- Every state that levies a personal income tax exempts qualified distributions from 529 plans. With the exception of Alabama, this exemption is allowed regardless of whether the 529 plan is based in-state or outside of the state. (The eight states that exempt qualified distributions but offer no credit or deduction for contributions are California, Delaware, Hawaii, Kentucky, Massachusetts, Minnesota, New Jersey, and North Carolina.)
The value of these various deductions and credits varies significantly from state to state. Rhode Island, for example, offers a deduction for 529 contributions that is capped at just $500 per taxpayer ($1,000 for married couples). Given the state’s top tax rate of 5.99 percent, a couple contributing to a 529 plan will receive no more than $60 in tax reductions in a given year because of this deduction.
Pennsylvania’s deduction of $14,000 per beneficiary per taxpayer, by contrast, may appear to be significantly more generous. In reality, however, most Pennsylvanians cannot afford to set aside that amount of money for college in a single year. If a family manages to save $3,000 for college in a given year, under Pennsylvania’s income tax that would result in no more than a $92 tax reduction.
By comparison, the tax credit structure used in Indiana is capable of providing much larger tax cuts. There, the state offers a credit equal to 20 percent of contributions (capped at a maximum benefit of $1,000 per taxpayer, per year). For a taxpayer contributing $3,000 per year to a 529 plan, this credit can provide a benefit of up to $600. That generosity comes at a high cost, however, as the Indiana Legislative Services Agency estimates the credit results in roughly $54 million in foregone state revenue each year.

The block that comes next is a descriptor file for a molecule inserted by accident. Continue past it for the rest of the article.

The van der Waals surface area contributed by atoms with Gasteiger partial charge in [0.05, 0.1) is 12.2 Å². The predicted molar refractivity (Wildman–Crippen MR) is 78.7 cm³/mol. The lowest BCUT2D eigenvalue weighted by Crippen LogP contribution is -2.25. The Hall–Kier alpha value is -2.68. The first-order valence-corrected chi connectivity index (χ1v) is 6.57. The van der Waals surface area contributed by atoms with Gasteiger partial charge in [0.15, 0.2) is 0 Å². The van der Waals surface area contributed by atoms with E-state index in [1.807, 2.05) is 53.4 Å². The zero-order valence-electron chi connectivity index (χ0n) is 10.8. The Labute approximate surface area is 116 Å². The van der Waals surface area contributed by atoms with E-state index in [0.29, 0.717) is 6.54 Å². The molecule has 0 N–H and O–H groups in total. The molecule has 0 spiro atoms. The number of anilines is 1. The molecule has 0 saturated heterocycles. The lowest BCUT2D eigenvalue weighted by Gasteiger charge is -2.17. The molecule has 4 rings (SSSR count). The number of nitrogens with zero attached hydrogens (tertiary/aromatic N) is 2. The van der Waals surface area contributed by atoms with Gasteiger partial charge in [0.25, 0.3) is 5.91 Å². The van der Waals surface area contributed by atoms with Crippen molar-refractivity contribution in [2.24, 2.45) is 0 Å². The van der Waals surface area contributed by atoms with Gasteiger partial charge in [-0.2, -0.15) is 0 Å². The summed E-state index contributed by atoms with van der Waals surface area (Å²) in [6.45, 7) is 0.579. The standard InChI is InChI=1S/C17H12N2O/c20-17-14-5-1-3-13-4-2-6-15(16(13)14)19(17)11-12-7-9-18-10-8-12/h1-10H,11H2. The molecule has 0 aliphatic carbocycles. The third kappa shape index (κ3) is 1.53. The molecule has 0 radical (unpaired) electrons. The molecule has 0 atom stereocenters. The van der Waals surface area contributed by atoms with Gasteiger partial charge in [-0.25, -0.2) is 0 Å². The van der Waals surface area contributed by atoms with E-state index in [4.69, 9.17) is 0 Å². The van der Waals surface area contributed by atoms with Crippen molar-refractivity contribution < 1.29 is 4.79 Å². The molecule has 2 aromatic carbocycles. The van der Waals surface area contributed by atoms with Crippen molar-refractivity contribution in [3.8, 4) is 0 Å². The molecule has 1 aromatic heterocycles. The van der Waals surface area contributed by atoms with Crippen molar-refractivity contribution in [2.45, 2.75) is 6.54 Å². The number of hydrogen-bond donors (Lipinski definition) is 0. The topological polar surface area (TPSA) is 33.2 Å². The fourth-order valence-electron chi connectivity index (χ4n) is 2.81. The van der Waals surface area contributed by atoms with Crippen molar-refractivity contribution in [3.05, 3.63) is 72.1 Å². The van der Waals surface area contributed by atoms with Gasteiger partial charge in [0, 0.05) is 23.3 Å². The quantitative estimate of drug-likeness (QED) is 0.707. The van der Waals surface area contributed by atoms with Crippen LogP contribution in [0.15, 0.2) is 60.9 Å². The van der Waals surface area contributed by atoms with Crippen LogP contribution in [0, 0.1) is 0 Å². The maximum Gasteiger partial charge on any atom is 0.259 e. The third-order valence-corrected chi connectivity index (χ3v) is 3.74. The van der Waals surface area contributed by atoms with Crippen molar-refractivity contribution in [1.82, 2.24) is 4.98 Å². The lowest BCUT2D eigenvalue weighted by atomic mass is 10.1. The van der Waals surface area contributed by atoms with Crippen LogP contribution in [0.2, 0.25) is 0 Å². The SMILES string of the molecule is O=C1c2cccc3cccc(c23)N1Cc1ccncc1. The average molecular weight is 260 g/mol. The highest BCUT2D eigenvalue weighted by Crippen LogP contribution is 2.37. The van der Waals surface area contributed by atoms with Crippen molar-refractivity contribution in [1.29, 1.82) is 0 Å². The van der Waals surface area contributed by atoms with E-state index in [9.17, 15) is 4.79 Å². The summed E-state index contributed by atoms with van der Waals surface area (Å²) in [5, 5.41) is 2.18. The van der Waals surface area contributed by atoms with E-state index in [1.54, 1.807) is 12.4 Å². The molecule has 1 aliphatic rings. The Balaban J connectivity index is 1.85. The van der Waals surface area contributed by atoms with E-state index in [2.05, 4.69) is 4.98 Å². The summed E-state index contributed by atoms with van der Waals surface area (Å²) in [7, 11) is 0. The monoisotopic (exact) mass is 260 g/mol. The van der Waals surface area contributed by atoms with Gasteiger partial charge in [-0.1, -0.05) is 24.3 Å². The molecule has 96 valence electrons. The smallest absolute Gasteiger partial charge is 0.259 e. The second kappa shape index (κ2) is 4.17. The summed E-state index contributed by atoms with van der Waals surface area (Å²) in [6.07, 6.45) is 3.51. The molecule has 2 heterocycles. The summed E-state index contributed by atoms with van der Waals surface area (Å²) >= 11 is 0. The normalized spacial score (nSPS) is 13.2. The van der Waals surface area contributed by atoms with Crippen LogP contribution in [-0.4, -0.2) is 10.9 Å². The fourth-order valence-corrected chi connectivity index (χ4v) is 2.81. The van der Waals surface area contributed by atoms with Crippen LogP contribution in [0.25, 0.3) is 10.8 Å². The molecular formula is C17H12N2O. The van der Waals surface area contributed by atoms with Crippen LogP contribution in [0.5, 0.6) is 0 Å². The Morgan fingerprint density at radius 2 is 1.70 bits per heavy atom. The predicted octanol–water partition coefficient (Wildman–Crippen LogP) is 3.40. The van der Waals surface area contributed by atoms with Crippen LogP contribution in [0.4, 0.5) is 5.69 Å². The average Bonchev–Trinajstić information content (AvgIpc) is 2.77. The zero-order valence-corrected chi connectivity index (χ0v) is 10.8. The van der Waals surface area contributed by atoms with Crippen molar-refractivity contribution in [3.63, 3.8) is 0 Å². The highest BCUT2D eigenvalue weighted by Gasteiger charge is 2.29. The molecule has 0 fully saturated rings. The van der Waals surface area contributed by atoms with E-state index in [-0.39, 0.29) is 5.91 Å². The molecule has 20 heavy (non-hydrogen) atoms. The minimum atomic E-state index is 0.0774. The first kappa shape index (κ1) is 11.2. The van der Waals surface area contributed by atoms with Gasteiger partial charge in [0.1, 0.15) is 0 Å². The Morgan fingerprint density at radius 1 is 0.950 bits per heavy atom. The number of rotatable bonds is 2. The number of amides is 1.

Tax breaks for higher education costs
Two of the most common state-level tax deductions for higher education costs actually originate at the federal level. Since most states base their income tax codes on the federal government’s definition of income, federal tax deductions for student loan interest and for tuition and fees are typically available at the state level as well.
Thirty-seven states and the District of Columbia (see Figure 1) allow taxpayers to deduct student loan interest when calculating their taxable income. To qualify for the federal student loan deduction (and these state deductions), taxpayers must have a Modified Adjusted Gross Income (MAGI) of less than $80,000 ($160,000 for joint filers). This deduction is capped at $2,500.
Twenty-nine states and the District of Columbia also currently allow a deduction for tuition and fees. The federal deduction, and most state deductions, are capped at $4,000 per year and are subject to the same income limitations as the student loan interest deduction. At the federal level, taxpayers are forced to choose between deducting their tuition payments or claiming a tax credit based on those tuition payments. For most taxpayers, the tax credit option is more beneficial so the tuition deduction is less widely used (at both the federal and state levels) than would otherwise be the case. The federal tuition deduction is scheduled to expire at the end of 2016 and will likely disappear from most state tax codes as well if that expiration occurs. In the past, however, Congress has repeatedly extended the tuition deduction on a temporary basis.